So what's my story?

I have a confession to make: I'm a bad parent. I get these incurable urges to create and then produce the inevitable offspring only to leave them hanging, barely giving them another thought after I've pushed them out into the world. Sometimes they nag their way back into my consciousness, and sure I'll give them the time of day for maybe, oh I don't know, a day. But then they're shunted relentlessly back into oblivion. Out of sight, out of mind.

This is the part of the post where I tell you I'm not actually a parent. I'm a writer. Well, a wanna-be writer. Because the title "writer" signifies that actual writing is taking place and sadly, that hasn't been happening much for me. I told myself all school year that this was the summer I'd brush the dust off my many half-finished story ideas and get cracking again. Maybe even (gasp!) attempt to write a novel. June passed by in a hazy, humid blur and then July came storming in like an angry toddler, all fluster and bluster. I had to take notice. And reader, I realized that I HAD to take action. So I put down my Candy Crush game (damn you, level 65!!!) and goshdarnit, I started writing again.

The good news -- I officially have 15 full pages for a potential novel, a story I shelved about two years ago before I took it back out today. The bad news -- I am not really sure where to take the story next. But I guess this is the fun part. The unexpected part. The part where anything can happen.

So what's my story? It's about a young man named Jack who has trouble getting over his first love Ingrid after she mysteriously disappears. Especially when she starts mysteriously reappearing in his life again in brief is-she or isn't-she-there flashes. I'm at the part of the story where I have to decide whether to keep it in the real world or venture into the sci-fi/fantasy realm. And it's a hard, hard decision to make. Because as much as I love reading sci-fi/fantasy books, it's not an easy thing to write because you have to make it believable to your reader. Buuuuut.... I have a feeling that I might just take it in that direction anyway. At least to try it out. If it doesn't work, whatever, I can always rework, revamp, re-re until I find my way back.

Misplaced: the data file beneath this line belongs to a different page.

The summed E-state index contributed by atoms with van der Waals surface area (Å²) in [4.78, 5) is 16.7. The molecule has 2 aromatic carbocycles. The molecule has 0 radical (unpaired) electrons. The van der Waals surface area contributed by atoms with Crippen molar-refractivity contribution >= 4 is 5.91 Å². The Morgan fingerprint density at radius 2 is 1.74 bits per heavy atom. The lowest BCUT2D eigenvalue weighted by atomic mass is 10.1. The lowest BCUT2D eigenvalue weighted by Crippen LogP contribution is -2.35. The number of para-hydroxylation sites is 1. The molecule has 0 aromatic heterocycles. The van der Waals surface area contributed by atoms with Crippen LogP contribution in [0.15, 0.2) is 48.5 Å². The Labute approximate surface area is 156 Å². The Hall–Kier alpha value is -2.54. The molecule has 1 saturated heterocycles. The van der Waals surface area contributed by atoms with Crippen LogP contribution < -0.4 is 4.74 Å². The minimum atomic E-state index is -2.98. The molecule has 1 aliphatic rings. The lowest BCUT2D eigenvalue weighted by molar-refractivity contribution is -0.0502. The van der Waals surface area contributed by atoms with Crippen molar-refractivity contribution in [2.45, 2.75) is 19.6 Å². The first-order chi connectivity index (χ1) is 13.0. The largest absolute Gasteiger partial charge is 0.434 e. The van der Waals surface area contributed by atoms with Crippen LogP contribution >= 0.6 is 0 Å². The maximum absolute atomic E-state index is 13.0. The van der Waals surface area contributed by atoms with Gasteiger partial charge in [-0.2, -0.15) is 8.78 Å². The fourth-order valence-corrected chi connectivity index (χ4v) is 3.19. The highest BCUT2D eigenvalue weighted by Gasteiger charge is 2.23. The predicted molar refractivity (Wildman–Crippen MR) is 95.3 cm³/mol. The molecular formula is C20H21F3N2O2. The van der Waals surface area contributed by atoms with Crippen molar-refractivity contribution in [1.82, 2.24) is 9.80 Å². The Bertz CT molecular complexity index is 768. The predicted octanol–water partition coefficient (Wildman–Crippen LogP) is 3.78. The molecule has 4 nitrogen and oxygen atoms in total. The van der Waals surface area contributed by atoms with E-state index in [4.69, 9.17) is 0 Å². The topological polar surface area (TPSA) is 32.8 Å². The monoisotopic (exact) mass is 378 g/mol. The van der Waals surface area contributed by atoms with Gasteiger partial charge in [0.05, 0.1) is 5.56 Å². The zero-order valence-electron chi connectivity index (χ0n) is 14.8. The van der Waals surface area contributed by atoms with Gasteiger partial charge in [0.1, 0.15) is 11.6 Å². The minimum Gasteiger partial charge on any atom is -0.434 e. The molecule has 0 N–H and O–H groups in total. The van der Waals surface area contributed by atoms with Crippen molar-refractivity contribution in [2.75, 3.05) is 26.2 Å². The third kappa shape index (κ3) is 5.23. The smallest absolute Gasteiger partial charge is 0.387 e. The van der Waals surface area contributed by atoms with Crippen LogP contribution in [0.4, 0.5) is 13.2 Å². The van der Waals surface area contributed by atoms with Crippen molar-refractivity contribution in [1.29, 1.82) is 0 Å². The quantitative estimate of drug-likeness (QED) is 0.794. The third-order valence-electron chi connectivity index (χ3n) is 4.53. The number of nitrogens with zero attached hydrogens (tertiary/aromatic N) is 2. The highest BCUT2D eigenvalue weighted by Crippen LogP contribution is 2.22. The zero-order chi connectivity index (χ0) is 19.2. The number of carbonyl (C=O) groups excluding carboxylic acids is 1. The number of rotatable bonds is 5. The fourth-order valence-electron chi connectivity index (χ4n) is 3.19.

In the meantime, here's the last page of what I have so far, just to give you a feel. I'm writing the story from Jack's point of view, which has been fun, trying to get into the mind of a guy. No doubt I'll be asking my boyfriend for pointers to make sure I've captured the voice right.

I welcome your comments and thoughts! Thanks for reading. :-)

~*~

Remember when I said this wasn't a love story? Perhaps I should elaborate. This isn't your typical love story. By that I don't mean that this is your usual unrequited love story, with your usual lovesick hero mooning after his usual oblivious heroine. (Though mind you, I've done my fair share of mooning. My darling siblings can both attest to that.) I guess what I mean to say is that I'm not your typical hero. And Ingrid is certainly not your typical heroine. She's not even my first heroine.

In grade school I was forever looking for my new crush. My new heroine. I blame too much exposure to New Wave music. Depeche Mode and New Order were the soundtrack for those heady, formative years. First there was Miss Sharon, my kindergarten teacher. (Yes, I know I started rather young.) I used to love hearing her read to us, and I would spend all of nap time just staring at her, marveling at this creature who was so unlike other women her age, women like my mother. In first grade there was Pamela, a pretty brunette who sat at my table and shared her lunch with me one fateful autumn day. Then from grades 2-4, I was all about Amy, a redhead who lived on my block. I used to sit on my porch for hours just waiting for her to pass by on her roller skates. Grade 5 brought me the exotic allure of Maria, a newly immigrated Cuban student. Our teacher used to pair me with her for group work so that I could help her with her English. Grade 6 introduced me to Mrs. Donovan, my first crush who was (dun, dun, dun) also a married woman. I blush just remembering the unnerving way she had of dropping the chalk and then bending down ever so slowly to pick it back up.

I guess I'm a lot like Romeo, in the way that I can fall in love at the drop of a hat. Only I'm still stuck on my Rosaline, that nebulous, formless character we never even get to meet in Romeo & Juliet -- the one he was supposedly in love with before Juliet? Yeah, her.

Why isn't Ingrid my Juliet? Perhaps it's because sometimes I wonder if Ingrid ever existed at all, or I somehow made her up inside my head, like some mad opium dream. Then I sift through my memories again, digging through the years as if I'm trying to excavate the past, and the confirmation of her existence overwhelms me once more, as it inevitably does. Flooding me with recriminations and regrets. 

But if there's one thing I've learned it's that memory is never precise. It's like an overexposed photograph. The colors may be heightened, but the details are blurred, caught somewhere between existence and dream.


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3 comment(s):

Anonymous said...

Amazing

Anonymous said...

Sounds amazing so far, I want to know what cones next!:)

Anonymous said...

Patiently waiting for Jack to continue his story. ����